Well, you just got to have ADHD, that's the thing. You just got to, not be able to focus on one thing. No, it's an interesting question because I would've never ... I'm chief marketing officer at BioCoach and I have no formal training in marketing. I did not go to school for it or anything like that. It really was kind of this natural progression. When I graduated from my graduate studies, I was working in a laboratory with Dr. Ryan Lowery and he was starting ketogenic.com and I was just a scientist at the time. My job title was exercise scientist and he kind of came to me and said, "Hey, I got this domain. I want to build an education site." He had a lot of other things he was focused on, so he was like, "Why don't you just get this off the ground?" So I had to learn social media marketing and graphic design and email marketing and SEO and blog development and web dev and all these different things. I started to realize that, "Oh, that goal I talked about early on of being able to help this research reach more people, like having understanding of that stuff and an understanding of the marketing is what's going to be able to make that possible." I can't just stand on the rooftops and shout it out and hope that I can reach a lot of people. In the age of technology, digital marketing is a way in which you can help people ... help get that message out to more people. So I think I realized that during that time. So then I decided to do my own masters, my own MBA and marketing by starting my own marketing company and running that for a couple years. And that really helped me get to learn a lot about marketing as a whole and then, I took that and was able to join the perfect keto team and work in their marketing department. I was an education manager there, really focused on the science and education, but I got to learn from some of the best marketers in the world, these people that are just incredible, like definitely get to go to a marketing room and be the dumbest person in the room, which is great because it means I get to soak up all this knowledge and through that got to gain all of these skills that then I could come to coach BioCoach ... come to a company like BioCoach that has this incredible mission and then, be able to apply that to the science background that I have and to their mission to try to help reach more people. So I think that if I'm giving advice to anybody on it, I think it's just not limiting yourself, not putting yourself in a box. It would've been a lot easier for me to say, "Well I'm a scientist at this point, so I should go get my PhD and I should work in academics." I think that would've been a limiting belief that I don't think I would've been happy with 10 years later at this point in my life. I think it's to just say ... and it's such a cheesy line, but the only thing that I've done consistently ... I make the ADHD joke because I've done so many things and I changed so many things, but the only thing that's been consistent for me has been following my passion and working hard. So while that passion is maybe changing at different frequencies, it's always going along this line of trying to help people with nutrition and health. That has just led me into this area of marketing, of being the tool to help people do that and to help get that message out to more people. So yeah, no fancy real video telling you the four best tips to become a chief marketing officer or anything like that-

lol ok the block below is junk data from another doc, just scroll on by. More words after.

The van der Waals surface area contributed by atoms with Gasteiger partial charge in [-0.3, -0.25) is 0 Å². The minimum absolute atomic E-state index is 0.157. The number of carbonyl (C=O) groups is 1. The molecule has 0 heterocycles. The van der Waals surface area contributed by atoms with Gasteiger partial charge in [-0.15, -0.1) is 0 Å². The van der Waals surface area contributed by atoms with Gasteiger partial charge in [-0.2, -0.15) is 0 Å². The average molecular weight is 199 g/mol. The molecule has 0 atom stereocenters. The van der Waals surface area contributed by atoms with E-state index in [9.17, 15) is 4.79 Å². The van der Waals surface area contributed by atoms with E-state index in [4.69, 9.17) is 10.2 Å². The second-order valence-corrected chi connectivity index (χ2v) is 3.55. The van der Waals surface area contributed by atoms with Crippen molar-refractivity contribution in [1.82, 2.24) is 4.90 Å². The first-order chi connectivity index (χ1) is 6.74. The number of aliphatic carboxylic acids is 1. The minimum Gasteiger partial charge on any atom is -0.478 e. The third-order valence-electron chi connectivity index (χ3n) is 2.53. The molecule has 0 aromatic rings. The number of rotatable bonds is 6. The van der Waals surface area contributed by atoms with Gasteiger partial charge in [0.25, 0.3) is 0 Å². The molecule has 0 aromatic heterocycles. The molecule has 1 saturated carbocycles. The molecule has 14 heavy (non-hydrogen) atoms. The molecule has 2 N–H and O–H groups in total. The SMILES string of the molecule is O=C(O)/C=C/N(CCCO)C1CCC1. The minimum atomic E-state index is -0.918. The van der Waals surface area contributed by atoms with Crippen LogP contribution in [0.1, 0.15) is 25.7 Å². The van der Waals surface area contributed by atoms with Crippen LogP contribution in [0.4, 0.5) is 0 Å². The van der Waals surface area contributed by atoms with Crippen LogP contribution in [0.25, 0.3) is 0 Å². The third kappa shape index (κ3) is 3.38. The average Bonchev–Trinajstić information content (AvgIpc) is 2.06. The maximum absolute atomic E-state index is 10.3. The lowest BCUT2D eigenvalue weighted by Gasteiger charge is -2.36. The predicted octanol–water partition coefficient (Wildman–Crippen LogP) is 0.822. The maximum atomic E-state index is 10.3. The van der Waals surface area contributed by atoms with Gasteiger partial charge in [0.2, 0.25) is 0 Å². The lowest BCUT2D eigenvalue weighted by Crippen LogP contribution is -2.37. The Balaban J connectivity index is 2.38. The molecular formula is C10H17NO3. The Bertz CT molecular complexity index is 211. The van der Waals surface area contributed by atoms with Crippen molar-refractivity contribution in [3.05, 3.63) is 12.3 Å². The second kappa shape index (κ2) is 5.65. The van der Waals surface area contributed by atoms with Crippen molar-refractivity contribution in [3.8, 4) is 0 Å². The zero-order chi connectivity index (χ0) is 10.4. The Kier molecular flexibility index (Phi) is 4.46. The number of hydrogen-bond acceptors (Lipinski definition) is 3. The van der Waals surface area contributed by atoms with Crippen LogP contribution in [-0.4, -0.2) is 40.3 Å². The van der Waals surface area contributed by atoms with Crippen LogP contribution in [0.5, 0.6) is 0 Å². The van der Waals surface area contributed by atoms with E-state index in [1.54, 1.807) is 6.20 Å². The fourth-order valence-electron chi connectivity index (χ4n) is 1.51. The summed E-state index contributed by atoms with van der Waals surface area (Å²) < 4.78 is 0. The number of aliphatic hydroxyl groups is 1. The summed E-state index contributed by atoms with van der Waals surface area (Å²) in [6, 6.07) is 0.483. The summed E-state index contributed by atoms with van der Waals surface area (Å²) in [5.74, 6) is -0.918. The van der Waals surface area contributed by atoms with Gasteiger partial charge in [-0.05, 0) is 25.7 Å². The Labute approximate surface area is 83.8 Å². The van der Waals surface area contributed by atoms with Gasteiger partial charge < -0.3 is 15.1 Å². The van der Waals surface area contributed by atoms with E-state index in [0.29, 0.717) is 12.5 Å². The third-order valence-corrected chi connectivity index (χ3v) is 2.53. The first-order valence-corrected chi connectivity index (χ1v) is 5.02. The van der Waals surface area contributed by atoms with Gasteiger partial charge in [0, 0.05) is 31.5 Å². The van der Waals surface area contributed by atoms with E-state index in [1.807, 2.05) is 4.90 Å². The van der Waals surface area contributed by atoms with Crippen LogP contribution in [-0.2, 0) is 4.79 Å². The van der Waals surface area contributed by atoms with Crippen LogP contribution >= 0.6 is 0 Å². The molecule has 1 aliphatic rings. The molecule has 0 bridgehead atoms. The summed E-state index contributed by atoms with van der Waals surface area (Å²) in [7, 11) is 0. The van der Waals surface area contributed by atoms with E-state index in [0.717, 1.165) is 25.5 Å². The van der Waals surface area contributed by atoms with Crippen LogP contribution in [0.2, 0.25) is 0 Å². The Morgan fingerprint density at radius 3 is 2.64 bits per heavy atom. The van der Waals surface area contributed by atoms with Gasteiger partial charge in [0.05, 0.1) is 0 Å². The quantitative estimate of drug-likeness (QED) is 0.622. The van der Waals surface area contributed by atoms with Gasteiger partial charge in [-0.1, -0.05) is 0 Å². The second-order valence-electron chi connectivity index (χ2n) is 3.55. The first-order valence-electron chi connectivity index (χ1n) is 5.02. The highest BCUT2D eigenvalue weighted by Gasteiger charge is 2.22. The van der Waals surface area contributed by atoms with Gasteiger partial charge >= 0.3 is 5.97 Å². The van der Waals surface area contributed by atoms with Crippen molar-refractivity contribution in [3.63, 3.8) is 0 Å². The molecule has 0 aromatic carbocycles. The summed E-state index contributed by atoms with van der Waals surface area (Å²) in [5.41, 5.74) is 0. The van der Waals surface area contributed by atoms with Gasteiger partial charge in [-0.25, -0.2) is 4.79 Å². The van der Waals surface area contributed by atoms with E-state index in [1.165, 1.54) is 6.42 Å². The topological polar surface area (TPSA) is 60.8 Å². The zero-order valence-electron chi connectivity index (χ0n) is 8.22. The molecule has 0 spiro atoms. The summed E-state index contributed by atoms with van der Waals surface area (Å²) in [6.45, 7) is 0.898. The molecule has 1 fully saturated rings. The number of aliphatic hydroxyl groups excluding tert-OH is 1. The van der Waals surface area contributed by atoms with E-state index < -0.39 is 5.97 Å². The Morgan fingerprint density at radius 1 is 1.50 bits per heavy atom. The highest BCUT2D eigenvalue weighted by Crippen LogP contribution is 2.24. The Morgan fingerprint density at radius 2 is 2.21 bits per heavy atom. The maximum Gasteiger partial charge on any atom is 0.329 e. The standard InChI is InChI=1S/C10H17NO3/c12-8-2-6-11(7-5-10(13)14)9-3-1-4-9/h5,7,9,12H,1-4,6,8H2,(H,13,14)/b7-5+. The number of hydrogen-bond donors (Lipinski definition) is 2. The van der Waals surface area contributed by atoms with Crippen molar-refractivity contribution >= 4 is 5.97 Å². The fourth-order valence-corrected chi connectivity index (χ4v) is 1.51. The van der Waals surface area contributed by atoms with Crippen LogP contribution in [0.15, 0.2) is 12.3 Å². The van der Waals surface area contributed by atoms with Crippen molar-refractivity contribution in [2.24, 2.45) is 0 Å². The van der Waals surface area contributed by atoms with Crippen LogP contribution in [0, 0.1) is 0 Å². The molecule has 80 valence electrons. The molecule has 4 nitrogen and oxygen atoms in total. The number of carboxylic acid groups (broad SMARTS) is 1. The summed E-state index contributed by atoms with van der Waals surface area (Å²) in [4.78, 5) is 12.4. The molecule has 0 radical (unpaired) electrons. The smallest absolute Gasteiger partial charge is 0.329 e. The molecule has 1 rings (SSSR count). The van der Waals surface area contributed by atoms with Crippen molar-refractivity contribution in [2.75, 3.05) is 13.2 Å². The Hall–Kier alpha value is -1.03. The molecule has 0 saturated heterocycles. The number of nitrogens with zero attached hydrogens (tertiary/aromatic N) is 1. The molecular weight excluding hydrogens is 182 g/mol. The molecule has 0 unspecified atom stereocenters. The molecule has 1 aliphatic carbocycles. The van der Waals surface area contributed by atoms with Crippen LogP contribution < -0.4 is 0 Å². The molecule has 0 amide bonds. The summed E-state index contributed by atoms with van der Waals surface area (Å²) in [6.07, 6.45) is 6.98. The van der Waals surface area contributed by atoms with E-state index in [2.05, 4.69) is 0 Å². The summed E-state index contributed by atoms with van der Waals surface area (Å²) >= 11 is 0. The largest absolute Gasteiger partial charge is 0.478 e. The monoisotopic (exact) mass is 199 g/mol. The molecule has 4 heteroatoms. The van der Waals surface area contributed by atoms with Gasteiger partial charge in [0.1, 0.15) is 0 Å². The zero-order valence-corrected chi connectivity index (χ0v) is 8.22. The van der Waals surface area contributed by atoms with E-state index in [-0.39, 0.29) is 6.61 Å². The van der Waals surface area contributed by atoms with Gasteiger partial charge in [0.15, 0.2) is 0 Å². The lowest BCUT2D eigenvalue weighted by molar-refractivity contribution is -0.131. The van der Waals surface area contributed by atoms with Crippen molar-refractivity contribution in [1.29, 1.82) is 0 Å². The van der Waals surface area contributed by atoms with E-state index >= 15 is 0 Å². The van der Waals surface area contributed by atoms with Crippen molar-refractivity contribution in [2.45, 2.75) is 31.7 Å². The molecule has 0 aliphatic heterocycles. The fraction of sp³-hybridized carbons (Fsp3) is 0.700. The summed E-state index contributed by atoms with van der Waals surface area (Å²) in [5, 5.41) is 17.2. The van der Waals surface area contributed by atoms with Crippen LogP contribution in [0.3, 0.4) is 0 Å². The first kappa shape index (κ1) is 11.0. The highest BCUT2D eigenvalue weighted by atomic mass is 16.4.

Dr. Latt Mansor: